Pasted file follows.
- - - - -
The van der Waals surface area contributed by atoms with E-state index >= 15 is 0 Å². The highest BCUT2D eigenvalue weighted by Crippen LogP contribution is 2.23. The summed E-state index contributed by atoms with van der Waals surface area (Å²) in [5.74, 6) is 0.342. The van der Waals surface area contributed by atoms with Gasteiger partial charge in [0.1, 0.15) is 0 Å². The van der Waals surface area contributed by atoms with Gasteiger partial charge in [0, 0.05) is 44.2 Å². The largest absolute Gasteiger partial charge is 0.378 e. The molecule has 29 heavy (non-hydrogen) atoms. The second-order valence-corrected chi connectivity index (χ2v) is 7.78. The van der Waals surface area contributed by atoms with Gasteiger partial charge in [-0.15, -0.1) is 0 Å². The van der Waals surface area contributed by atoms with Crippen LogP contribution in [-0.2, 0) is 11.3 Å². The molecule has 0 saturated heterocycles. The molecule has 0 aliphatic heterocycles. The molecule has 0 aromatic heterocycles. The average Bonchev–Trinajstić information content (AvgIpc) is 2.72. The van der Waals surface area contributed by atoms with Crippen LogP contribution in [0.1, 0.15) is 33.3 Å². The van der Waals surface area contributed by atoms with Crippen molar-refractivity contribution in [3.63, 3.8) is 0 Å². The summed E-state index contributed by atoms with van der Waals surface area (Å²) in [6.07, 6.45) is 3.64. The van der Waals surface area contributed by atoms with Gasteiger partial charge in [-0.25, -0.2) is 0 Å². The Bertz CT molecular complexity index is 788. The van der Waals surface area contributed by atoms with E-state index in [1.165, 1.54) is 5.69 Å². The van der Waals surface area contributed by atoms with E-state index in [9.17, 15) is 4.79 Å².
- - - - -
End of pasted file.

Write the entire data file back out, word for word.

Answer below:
The van der Waals surface area contributed by atoms with E-state index >= 15 is 0 Å². The highest BCUT2D eigenvalue weighted by Crippen LogP contribution is 2.23. The summed E-state index contributed by atoms with van der Waals surface area (Å²) in [5.74, 6) is 0.342. The van der Waals surface area contributed by atoms with Gasteiger partial charge in [0.1, 0.15) is 0 Å². The van der Waals surface area contributed by atoms with Gasteiger partial charge in [0, 0.05) is 44.2 Å². The largest absolute Gasteiger partial charge is 0.378 e. The molecule has 29 heavy (non-hydrogen) atoms. The second-order valence-corrected chi connectivity index (χ2v) is 7.78. The van der Waals surface area contributed by atoms with Gasteiger partial charge in [-0.15, -0.1) is 0 Å². The van der Waals surface area contributed by atoms with Crippen LogP contribution in [-0.2, 0) is 11.3 Å². The molecule has 0 saturated heterocycles. The molecule has 0 aliphatic heterocycles. The molecule has 0 aromatic heterocycles. The average Bonchev–Trinajstić information content (AvgIpc) is 2.72. The van der Waals surface area contributed by atoms with Crippen LogP contribution in [0.1, 0.15) is 33.3 Å². The van der Waals surface area contributed by atoms with Crippen molar-refractivity contribution in [3.63, 3.8) is 0 Å². The summed E-state index contributed by atoms with van der Waals surface area (Å²) in [6.07, 6.45) is 3.64. The van der Waals surface area contributed by atoms with Gasteiger partial charge in [-0.25, -0.2) is 0 Å². The Bertz CT molecular complexity index is 788. The van der Waals surface area contributed by atoms with E-state index in [1.165, 1.54) is 5.69 Å². The van der Waals surface area contributed by atoms with E-state index in [9.17, 15) is 4.79 Å².